When Do Cats Stop Growing?

From the first tentative steps as as a kitten right through to grand old age, watching your cat develop is a wonderful, rewarding experience.

In his early development, there will of course come a time when he stops growing. So how do you teel when your cat is fully grown?

This is around 12 months according to most experts. But some cats reach full size from 18 months to as much as five years of age, as is the case with larger breeds such as the Siberian.

As we’ll see, much depends on the breed of your cat.

How to Tell if Your Cat is Fully Grown

The most reliable way to tell if your cat is fully grown is by weighing at least twice a month.

When the weight remains within the 12 – 14 pound range, this signals that your cat has reached full size.

However,there are a couple of things you’ll need to consider here.


Gender can have an impact on cat size, with males usually heavier and bigger than females (sometimes as much as 15%).

Often though, the differences aren’t really all that pronunced. In general, both sexes tend to weigh

between 6 and 12 pounds, stand about 8 – 10 inches high and measure 10 – 16 inches from nose to tail.


Breed is the biggest factor that can determine a cat’s size, as well as the age it becomes fully grown.

The table below explains the average age that the most common housecat breeds reach full-size.

Average height, length and weight are included too. The data takes into account both genders.

BreedFully Grown AgeAv. WeightAv. HeightAv. Length
Norwegian Forest5 Years12 - 16 lbs9" - 12"12" - 18"
Siberian5 Years10 - 20 lbs10" - 12"17" - 25"
Turkish Van5 Years10 - 20 lbs10" - 14"14" - 17"
Maine Coon4 - 5 Years8 - 25 lbs10" - 16"19" - 32"
Ragamuffin4 Years10 - 20 lbs10" - 15"12" - 18"
British Shorthair3 - 5 Years9 - 17 lbs12" - 14"22" - 25"
American Shorthair3 Years10 - 15 lbs8" - 10"12" - 15"
Ragdoll3 Years10 - 20 lbs9" -11"17" - 21"
Savannah3 Years12 - 25 lbs14" - 17"20" - 22"
Persian2 Years7 - 12 lbs10" - 15"14.5" - 17.5"
Birman3 Years10 - 12 lbs8" - 10"15" - 18"
Himalayan2 Years8 - 12 lbs10" - 12"17" - 19"
Bengal18 Months - 2 Years10 - 15 lbs8" - 10"16" - 18"
Cheetoh18 Months - 2 years12 - 25 lbs12" - 18"17" - 21"
Napoleon Cat18 Months5 - 9 lbs7" - 8"12" - 14"
Scottish Fold12 Months6 - 12 lbs8" - 10"14" - 16"
Sphinx11 - 13 Months6 - 12 lbs8" - 10"13" - 15"
Siamese10 - 12 Months8 - 15 lbs8" - 12"11.5" - 14"
Abyssinian6 - 12 Months6 - 10 lbs12" - 16"12" - 16"

Can You Predict How Big Your Cat Will Get?

There’s no 100% accurate method for predicting when cats stop growing.

But to get a rough idea of your cat’s adult weight, some experts suggest weighing your cat at 16 weeks and then doubling it.

Considering the genetic differences between breeds, the result should however be treated as a ballpark figure.

The Growth Stages of Cats

Another way to get an idea of when your cat will stop developing physically, is to familiarise yourself with the early life stages of a feline. There are generally four stages.

If we take into account the maturation ages detailed in the above table, we need to use the first three life stages: Kittens (up to 6 months), Junior (6 months to 2 years) and Young Adult (2 to 6 years).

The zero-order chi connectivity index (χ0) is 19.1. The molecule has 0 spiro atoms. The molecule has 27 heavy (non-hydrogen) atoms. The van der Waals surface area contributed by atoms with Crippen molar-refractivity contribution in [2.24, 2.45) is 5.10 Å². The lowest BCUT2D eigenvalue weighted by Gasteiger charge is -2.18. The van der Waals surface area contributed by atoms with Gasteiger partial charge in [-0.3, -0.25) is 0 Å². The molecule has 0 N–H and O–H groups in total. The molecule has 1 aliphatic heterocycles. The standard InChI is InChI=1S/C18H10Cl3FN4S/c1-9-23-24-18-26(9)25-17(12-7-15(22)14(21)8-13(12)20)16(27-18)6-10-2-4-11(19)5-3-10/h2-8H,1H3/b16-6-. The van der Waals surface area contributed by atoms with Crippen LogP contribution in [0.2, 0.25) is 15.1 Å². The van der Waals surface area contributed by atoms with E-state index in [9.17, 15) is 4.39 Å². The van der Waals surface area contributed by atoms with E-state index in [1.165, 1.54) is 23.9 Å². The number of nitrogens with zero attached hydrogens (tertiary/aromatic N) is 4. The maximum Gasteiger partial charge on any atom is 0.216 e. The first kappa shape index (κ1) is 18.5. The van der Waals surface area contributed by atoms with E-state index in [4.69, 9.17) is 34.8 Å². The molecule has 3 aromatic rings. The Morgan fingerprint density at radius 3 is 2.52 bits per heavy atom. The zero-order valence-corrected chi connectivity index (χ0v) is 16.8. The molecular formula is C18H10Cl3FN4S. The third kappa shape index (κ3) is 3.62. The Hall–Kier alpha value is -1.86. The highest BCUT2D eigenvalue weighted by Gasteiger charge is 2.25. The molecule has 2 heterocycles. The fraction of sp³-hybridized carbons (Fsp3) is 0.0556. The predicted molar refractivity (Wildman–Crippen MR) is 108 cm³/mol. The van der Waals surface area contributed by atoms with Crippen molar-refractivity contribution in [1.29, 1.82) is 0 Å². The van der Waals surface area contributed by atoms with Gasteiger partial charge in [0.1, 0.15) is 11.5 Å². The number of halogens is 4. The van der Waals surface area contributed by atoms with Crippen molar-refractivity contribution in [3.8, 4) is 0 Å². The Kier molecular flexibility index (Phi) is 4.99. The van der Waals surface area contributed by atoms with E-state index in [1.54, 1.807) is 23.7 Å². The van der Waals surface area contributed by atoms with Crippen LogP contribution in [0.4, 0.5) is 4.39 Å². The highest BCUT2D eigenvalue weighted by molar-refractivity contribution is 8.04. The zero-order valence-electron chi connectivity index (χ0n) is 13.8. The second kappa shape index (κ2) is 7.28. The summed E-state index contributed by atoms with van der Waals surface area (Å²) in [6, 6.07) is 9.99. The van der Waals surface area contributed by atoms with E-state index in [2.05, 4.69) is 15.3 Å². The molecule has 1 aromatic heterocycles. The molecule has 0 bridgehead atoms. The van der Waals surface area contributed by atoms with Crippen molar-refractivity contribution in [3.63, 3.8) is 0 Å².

Kittens (Up to 6 Months)

The 0 – 6 month stage is when a cat develops fastest, with most kittens growing around eight times their size in just eight weeks.

At this point a kitten will typically weigh between 1 and a half to 2 pounds.

By 16 weeks, this will have increased to approximately 3 pounds.

As the kitten rockets toward junior cat status, he’ll probably be around 8 to 15 pounds. These changes will be noticeable too with the young cat looking leaner and more muscular.

Junior (6 Months to 2 Years)

It is at this stage that a kitten’s physical development begins to slow.

Highly active and boisterous, the young feline will likely experience growth spurts leaving him looking rather lanky and long! But he’ll soon fill out as his first birthday approaches.

At 12 months, most Siamese cats, Scottish Folds and Sphinxes are at full-size.

The same goes for Russian Blues as well, although some can take up to 18 months to develop fully. By 2 years, the majority of Persian cats are fully grown.

Young Adult (2 to 6 Years)

In his prime and healthy, your cat will be doing what most cats of do at this stage of their lives, namely hunting, roaming their territory and sleeping!

If your kitten is a smaller breed, it’s highly likely that he’ll be at full-size by about two or three years.

At four years, most Maine Coons are at fighting weight as are Ragamuffins.

For larger breeds such as Siberians, Turkish Vans and British Shorthairs, the growing process probably won’t cease until around the five year mark.

Final Thoughts

As you can see, determining when cats stop growing isn’t an exact science.

There are a number of influencing factors including gender and breed.

Because of genetics, there’ll be going slight differences between felines of the same breed too.

So an approximation is the best you can hope for in calculating when your cat will stop growing.

Remember that a healthy diet can play a major role in the growth, development and body composition of a cat.

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